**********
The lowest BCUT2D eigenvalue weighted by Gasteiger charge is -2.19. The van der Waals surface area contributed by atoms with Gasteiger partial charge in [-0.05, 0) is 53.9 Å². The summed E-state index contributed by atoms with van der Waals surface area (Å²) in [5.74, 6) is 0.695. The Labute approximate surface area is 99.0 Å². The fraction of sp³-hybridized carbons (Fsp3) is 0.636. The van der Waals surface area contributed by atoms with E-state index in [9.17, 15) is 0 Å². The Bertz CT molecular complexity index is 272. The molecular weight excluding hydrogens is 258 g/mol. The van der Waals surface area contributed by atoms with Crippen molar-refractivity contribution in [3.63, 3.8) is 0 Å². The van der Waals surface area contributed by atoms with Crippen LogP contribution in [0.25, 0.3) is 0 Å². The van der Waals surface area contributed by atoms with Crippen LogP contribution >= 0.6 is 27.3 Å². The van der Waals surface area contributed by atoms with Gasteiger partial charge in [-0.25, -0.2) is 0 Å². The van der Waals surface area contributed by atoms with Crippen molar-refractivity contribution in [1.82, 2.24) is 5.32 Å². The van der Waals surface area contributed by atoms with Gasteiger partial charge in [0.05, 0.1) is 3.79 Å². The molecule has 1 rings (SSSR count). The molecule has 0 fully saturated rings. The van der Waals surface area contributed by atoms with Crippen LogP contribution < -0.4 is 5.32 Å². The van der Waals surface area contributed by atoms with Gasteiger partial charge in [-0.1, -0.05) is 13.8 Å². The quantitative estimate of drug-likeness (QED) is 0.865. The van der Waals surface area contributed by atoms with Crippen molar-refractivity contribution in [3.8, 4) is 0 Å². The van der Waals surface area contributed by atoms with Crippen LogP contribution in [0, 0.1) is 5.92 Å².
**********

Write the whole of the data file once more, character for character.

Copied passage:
The lowest BCUT2D eigenvalue weighted by Gasteiger charge is -2.19. The van der Waals surface area contributed by atoms with Gasteiger partial charge in [-0.05, 0) is 53.9 Å². The summed E-state index contributed by atoms with van der Waals surface area (Å²) in [5.74, 6) is 0.695. The Labute approximate surface area is 99.0 Å². The fraction of sp³-hybridized carbons (Fsp3) is 0.636. The van der Waals surface area contributed by atoms with E-state index in [9.17, 15) is 0 Å². The Bertz CT molecular complexity index is 272. The molecular weight excluding hydrogens is 258 g/mol. The van der Waals surface area contributed by atoms with Crippen molar-refractivity contribution in [3.63, 3.8) is 0 Å². The van der Waals surface area contributed by atoms with Crippen LogP contribution in [0.25, 0.3) is 0 Å². The van der Waals surface area contributed by atoms with Crippen LogP contribution >= 0.6 is 27.3 Å². The van der Waals surface area contributed by atoms with Gasteiger partial charge in [-0.25, -0.2) is 0 Å². The van der Waals surface area contributed by atoms with Crippen molar-refractivity contribution in [1.82, 2.24) is 5.32 Å². The van der Waals surface area contributed by atoms with Gasteiger partial charge in [0.05, 0.1) is 3.79 Å². The molecule has 1 rings (SSSR count). The molecule has 0 fully saturated rings. The van der Waals surface area contributed by atoms with Crippen LogP contribution < -0.4 is 5.32 Å². The van der Waals surface area contributed by atoms with Gasteiger partial charge in [-0.1, -0.05) is 13.8 Å². The quantitative estimate of drug-likeness (QED) is 0.865. The van der Waals surface area contributed by atoms with Crippen molar-refractivity contribution in [3.8, 4) is 0 Å². The van der Waals surface area contributed by atoms with Crippen LogP contribution in [0, 0.1) is 5.92 Å².